How to Design a Book Cover: Part Three, Design Basics

Now that you have some basic knowledge of typography and some resources to pick and choose images from, lets talk about the art itself.

There are a lot of things that come into play when creating art, and the rules and practices change depending on the medium and the style you’re working within. There’s a reason it takes many people years of study to become proficient in any artform.

Today, we’re going to cover a few basics. But first, the most important thing to remember is that your cover needs to do a couple very specific things. It needs to get (good) attention, it needs to convey something about your book, and it needs to fit the genre of your book.

So, with those things in mind, here are some things to remember while selecting artwork:

Composition

A good composition will have a defined focal point. You don’t want your cover to have so much going on that it loses all focus. Then, you run the risk of confusing readers or just flat out scaring them away.

You can use leading lines to direct the viewer’s eyes to certain areas of the cover. These can be a sword or a sweep of hair or a lifted arm. You can use these leading lines to show the viewer around the cover or direct them to the focal point.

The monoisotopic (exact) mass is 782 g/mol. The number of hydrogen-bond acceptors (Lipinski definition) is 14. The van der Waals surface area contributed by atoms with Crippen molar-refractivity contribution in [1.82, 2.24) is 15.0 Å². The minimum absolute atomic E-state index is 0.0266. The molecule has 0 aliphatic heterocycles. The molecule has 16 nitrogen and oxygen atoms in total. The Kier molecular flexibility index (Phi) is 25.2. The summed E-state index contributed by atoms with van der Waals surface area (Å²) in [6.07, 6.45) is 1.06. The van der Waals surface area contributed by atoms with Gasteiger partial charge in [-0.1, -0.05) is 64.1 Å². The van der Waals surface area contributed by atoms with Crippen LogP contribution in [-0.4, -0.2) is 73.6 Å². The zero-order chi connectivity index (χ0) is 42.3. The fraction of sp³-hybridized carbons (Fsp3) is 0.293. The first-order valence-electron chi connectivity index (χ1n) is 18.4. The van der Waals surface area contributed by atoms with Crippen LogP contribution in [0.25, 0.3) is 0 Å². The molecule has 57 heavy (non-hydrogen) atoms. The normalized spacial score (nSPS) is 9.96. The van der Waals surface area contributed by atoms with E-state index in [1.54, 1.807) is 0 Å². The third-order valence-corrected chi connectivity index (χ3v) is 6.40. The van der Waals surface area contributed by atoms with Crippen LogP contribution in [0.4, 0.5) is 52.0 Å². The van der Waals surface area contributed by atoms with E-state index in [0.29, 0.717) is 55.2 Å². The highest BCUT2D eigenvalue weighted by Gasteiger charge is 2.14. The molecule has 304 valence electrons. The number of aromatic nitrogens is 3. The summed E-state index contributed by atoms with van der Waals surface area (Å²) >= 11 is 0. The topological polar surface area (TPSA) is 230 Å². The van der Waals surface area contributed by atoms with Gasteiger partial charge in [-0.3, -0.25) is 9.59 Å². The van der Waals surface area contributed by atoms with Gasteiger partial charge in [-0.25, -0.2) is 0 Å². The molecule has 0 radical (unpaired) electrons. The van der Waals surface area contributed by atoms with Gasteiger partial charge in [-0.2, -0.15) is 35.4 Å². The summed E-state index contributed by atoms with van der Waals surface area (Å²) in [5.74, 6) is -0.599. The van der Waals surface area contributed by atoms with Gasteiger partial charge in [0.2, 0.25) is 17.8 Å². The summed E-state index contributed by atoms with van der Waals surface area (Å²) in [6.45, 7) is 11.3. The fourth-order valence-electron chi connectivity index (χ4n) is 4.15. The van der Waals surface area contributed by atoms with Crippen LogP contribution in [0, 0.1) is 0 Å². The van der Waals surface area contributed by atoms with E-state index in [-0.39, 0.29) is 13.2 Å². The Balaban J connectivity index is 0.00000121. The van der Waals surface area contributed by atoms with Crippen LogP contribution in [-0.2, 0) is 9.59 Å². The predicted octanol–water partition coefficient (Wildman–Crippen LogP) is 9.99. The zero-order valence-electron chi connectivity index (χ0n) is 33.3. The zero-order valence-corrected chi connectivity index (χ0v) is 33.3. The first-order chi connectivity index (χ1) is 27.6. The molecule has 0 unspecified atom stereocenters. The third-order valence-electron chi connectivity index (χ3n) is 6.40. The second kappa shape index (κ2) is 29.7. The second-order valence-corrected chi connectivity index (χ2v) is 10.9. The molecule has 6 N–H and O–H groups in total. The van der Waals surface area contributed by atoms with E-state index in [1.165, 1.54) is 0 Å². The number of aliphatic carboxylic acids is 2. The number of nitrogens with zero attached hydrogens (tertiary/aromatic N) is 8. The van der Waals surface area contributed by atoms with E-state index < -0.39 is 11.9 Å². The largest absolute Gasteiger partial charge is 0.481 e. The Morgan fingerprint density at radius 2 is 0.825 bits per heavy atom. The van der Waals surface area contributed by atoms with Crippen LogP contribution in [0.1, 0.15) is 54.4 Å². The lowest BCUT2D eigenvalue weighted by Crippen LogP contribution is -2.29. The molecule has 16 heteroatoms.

Odd numbers of items/people and ‘S’ curves are very appealing in compositions.

Color scheme

Do you need a color scheme? Yes.

Your cover should be cohesive. If you have clashing colors and no discernible reason for those colors to be there, you’ll only scare readers away.

Pick a few colors that work together and stick with them.

Eye-catching

The entire point of a cover is to draw readers in. Thus, it needs to catch their eye.

You don’t need a massive landscape shrunk to fit on the cover. You don’t have to have explosions and boobs.

You need something that is aesthetically pleasing, something that stands out.

Genre appropriate

And yet, your cover needs to fit in.

Every genre has trends. Sometimes it’s okay to break from trends, but they do happen for a reason. They show what readers expect from that genre and helps a reader easily identify what kind of book they’re looking at.

Study other books in your genre to get ideas of the current trends.

Relevancy

Your cover should tell potential readers something about your book specifically so they have an idea of what they’re getting into.

If you have a dragon on your cover, they know to expect a dragon in the story. If you have a sword and some magical effects, they know to expect a sword and sorcery type book.

If your cover has a bloody knife on the beach, they know to expect a summer murder story.